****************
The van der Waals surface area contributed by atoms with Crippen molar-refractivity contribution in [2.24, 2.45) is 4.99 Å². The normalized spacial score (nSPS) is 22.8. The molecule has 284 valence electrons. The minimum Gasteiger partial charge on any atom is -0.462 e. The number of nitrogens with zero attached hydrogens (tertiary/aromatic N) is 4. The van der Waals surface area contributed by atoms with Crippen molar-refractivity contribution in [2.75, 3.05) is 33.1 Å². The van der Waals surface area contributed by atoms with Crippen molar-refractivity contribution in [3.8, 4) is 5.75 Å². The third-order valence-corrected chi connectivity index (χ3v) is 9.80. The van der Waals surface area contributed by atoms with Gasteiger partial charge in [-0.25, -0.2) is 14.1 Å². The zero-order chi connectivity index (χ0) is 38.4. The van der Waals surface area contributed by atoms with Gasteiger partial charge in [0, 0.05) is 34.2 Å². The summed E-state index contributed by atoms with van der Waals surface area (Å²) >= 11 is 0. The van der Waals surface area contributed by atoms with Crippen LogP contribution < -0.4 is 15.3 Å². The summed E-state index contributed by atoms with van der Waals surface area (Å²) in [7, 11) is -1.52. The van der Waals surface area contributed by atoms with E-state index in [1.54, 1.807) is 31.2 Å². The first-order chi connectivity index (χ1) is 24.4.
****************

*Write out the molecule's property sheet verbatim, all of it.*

The van der Waals surface area contributed by atoms with Crippen molar-refractivity contribution in [2.24, 2.45) is 4.99 Å². The normalized spacial score (nSPS) is 22.8. The molecule has 284 valence electrons. The minimum Gasteiger partial charge on any atom is -0.462 e. The number of nitrogens with zero attached hydrogens (tertiary/aromatic N) is 4. The van der Waals surface area contributed by atoms with Crippen molar-refractivity contribution in [2.75, 3.05) is 33.1 Å². The van der Waals surface area contributed by atoms with Crippen molar-refractivity contribution in [3.8, 4) is 5.75 Å². The third-order valence-corrected chi connectivity index (χ3v) is 9.80. The van der Waals surface area contributed by atoms with Gasteiger partial charge in [-0.25, -0.2) is 14.1 Å². The zero-order chi connectivity index (χ0) is 38.4. The van der Waals surface area contributed by atoms with Gasteiger partial charge in [0, 0.05) is 34.2 Å². The summed E-state index contributed by atoms with van der Waals surface area (Å²) >= 11 is 0. The van der Waals surface area contributed by atoms with Crippen LogP contribution < -0.4 is 15.3 Å². The summed E-state index contributed by atoms with van der Waals surface area (Å²) in [7, 11) is -1.52. The van der Waals surface area contributed by atoms with E-state index in [1.54, 1.807) is 31.2 Å². The first-order chi connectivity index (χ1) is 24.4.